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Native Base64 encoding in iOS7

Posted on Mar 1, 2014 in iOS, Programming

Finally, iOS 7 lets you easy encoding and decoding Base64 string objects without third-party libs. Here is a little unit test which illustrates the encoding and decoding of a NSString object:

- (void) testBase64Encoding
    // NSString --> NSData --> Base64 NSString
    NSString *rawString = @"a test string";
    NSData *rawData = [rawString dataUsingEncoding:NSUTF8StringEncoding];
    NSString *base64String = [rawData base64EncodedStringWithOptions:0];

    XCTAssertEqualObjects(@"YSB0ZXN0IHN0cmluZw==", base64String, @"wrong base64 string");
    // Base64 NSString --> NSData --> NSString
    NSData *dataFromString = [[NSData alloc] initWithBase64EncodedString:base64String options:0];
    NSString *testResult = [NSString stringWithUTF8String:[dataFromString bytes]];
    XCTAssertEqualObjects(rawString, testResult, @"wrong raw text");
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Apple explains security concepts

Posted on Mar 1, 2014 in iOS, Security

Apple explains his security concepts behind iOS in a 33 page long white paper.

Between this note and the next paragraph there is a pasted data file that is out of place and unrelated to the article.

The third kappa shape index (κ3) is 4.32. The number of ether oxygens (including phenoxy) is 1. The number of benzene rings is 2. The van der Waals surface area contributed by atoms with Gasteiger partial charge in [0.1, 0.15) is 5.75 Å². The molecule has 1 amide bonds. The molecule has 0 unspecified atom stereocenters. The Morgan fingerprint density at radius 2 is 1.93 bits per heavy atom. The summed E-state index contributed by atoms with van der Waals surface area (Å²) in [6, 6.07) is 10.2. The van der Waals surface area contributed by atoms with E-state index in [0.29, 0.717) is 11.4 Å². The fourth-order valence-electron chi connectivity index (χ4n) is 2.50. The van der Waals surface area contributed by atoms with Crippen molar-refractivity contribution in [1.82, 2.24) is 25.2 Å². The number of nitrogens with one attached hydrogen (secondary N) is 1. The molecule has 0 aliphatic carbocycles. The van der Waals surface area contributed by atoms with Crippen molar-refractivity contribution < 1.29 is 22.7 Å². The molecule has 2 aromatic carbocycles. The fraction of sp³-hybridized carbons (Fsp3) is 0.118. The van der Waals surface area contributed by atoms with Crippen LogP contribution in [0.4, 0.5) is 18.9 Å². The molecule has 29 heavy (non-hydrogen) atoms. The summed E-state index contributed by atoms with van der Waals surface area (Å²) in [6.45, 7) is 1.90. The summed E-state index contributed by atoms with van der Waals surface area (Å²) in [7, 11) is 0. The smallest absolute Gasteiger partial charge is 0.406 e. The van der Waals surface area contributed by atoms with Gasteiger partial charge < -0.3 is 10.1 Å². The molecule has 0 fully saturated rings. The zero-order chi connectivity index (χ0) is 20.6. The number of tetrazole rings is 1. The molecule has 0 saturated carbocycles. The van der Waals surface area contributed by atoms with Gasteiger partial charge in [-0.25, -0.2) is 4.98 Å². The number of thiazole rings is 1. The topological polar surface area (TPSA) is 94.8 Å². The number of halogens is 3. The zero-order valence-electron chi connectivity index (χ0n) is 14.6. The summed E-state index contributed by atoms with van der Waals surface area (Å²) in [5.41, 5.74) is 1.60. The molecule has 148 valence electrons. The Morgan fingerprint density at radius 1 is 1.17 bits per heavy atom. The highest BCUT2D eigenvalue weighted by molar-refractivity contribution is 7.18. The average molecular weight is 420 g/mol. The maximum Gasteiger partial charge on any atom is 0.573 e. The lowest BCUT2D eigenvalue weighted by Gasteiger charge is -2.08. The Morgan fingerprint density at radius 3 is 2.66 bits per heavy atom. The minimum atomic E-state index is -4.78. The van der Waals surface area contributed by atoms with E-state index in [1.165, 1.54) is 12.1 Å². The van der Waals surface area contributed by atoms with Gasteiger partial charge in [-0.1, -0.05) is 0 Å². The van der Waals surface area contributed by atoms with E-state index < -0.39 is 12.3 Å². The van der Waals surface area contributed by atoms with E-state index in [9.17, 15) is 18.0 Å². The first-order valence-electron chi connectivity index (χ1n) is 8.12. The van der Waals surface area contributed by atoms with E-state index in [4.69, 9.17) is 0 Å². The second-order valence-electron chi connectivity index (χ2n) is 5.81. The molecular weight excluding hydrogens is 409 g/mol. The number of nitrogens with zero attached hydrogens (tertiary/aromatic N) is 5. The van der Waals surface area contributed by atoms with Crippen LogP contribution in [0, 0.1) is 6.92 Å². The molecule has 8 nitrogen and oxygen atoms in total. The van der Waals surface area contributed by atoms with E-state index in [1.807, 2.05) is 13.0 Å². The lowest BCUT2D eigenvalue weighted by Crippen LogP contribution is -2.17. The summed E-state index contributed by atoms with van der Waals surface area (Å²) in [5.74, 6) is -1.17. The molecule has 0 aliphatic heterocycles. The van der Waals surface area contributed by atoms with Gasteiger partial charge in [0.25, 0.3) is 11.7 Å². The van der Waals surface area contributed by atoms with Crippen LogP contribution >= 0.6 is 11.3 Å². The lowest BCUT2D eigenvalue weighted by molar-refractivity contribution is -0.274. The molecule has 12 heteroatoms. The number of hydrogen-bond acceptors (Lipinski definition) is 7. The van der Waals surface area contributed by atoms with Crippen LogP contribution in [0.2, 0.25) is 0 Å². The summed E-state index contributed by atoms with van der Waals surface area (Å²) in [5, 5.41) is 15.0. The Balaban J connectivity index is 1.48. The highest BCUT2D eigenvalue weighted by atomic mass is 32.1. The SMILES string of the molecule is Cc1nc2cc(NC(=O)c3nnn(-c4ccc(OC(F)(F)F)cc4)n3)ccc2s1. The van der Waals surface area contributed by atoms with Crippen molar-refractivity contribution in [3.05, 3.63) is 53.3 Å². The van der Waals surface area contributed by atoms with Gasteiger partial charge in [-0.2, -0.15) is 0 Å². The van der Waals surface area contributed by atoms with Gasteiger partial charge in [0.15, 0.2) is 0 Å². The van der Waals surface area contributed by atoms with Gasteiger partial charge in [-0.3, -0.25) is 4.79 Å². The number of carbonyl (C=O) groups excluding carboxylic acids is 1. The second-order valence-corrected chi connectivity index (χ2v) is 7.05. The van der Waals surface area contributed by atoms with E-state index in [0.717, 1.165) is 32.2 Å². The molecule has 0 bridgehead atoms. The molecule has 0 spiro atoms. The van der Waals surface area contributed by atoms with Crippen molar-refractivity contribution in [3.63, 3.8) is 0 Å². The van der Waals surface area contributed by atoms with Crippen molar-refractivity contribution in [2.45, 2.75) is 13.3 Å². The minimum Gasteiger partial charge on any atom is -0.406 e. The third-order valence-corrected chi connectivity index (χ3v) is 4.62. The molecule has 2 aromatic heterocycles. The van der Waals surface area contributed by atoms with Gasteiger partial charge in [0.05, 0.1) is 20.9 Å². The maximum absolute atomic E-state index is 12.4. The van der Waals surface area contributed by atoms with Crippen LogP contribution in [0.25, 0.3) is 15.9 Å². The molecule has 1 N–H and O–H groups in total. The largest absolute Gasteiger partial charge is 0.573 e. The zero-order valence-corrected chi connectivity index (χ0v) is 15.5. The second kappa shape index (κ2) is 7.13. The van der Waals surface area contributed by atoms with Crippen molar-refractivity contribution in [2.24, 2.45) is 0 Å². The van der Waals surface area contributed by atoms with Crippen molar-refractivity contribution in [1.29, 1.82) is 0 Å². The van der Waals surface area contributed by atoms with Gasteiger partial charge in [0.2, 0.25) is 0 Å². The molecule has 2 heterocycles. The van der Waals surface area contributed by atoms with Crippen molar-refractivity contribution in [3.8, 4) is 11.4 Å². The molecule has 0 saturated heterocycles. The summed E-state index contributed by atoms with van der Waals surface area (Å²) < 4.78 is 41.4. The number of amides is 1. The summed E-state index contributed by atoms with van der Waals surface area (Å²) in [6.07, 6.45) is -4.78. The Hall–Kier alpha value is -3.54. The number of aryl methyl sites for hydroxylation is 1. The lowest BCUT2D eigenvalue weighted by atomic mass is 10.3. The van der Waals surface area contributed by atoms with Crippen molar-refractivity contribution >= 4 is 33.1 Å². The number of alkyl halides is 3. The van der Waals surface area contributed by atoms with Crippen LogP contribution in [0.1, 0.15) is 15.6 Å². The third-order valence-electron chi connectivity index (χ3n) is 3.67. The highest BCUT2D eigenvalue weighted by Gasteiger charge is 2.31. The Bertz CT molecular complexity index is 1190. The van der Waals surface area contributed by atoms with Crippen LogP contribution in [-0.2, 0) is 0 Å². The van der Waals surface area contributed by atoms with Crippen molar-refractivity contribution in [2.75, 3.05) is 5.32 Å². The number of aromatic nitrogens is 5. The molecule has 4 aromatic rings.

• System security: The integrated and secure software and hardware that are the platform for iPhone, iPad, and iPod touch.

• Encryption and data protection: The architecture and design that protect user data if the device is lost or stolen, or if an unauthorized person attempts to use or modify it.

• App security: The systems that enable apps to run securely and without compromis- ing platform integrity.

• Network security: Industry-standard networking protocols that provide secure authentication and encryption of data in transmission.

• Internet services: Apple’s network-based infrastructure for messaging, syncing, and backup.

• Device controls: Methods that prevent unauthorized use of the device and enable it to be remotely wiped if lost or stolen.

Security White Paper (PDF)


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Apple updates “Secure Coding Guide”

Posted on Feb 20, 2014 in iOS, Mac, Programming, Security


Security is not something that can be added to software as an afterthought; just as a shed made out of cardboard cannot be made secure by adding a padlock to the door, an insecure tool or application may require extensive redesign to secure it. You must identify the nature of the threats to your software and incorporate secure coding practices throughout the planning and development of your product.

This chapter explains the types of threats that your software may face. Other chapters in this document describe specific types of vulnerabilities and give guidance on code hardening techniques to fix them.

The latest update of Apple’s “Secure Coding Guide” contains following changes:

  • Added information about non-executable stacks and heaps, address space layout randomization, injection attacks, and cross-site scripting.


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